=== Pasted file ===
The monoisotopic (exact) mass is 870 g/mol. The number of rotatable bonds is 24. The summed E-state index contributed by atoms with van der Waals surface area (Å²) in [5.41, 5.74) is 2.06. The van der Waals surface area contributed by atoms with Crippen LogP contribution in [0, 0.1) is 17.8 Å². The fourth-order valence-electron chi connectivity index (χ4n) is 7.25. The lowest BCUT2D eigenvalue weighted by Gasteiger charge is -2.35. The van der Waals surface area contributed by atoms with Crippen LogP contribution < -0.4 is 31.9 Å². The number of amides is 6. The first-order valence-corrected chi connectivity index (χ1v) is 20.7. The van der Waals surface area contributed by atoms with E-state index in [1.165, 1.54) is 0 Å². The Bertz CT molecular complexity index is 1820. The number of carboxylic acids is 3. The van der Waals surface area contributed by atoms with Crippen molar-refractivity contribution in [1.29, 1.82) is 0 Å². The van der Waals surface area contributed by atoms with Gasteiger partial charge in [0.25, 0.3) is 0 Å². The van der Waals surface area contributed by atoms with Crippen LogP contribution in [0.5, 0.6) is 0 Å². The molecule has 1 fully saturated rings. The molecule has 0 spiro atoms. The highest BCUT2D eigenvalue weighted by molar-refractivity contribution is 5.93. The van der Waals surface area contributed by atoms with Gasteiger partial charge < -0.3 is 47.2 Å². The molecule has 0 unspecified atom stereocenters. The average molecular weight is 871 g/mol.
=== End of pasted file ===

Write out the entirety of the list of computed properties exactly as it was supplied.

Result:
The monoisotopic (exact) mass is 870 g/mol. The number of rotatable bonds is 24. The summed E-state index contributed by atoms with van der Waals surface area (Å²) in [5.41, 5.74) is 2.06. The van der Waals surface area contributed by atoms with Crippen LogP contribution in [0, 0.1) is 17.8 Å². The fourth-order valence-electron chi connectivity index (χ4n) is 7.25. The lowest BCUT2D eigenvalue weighted by Gasteiger charge is -2.35. The van der Waals surface area contributed by atoms with Crippen LogP contribution < -0.4 is 31.9 Å². The number of amides is 6. The first-order valence-corrected chi connectivity index (χ1v) is 20.7. The van der Waals surface area contributed by atoms with E-state index in [1.165, 1.54) is 0 Å². The Bertz CT molecular complexity index is 1820. The number of carboxylic acids is 3. The van der Waals surface area contributed by atoms with Crippen molar-refractivity contribution in [1.29, 1.82) is 0 Å². The van der Waals surface area contributed by atoms with Gasteiger partial charge in [0.25, 0.3) is 0 Å². The van der Waals surface area contributed by atoms with Crippen LogP contribution in [0.5, 0.6) is 0 Å². The molecule has 1 fully saturated rings. The molecule has 0 spiro atoms. The highest BCUT2D eigenvalue weighted by molar-refractivity contribution is 5.93. The van der Waals surface area contributed by atoms with Gasteiger partial charge < -0.3 is 47.2 Å². The molecule has 0 unspecified atom stereocenters. The average molecular weight is 871 g/mol.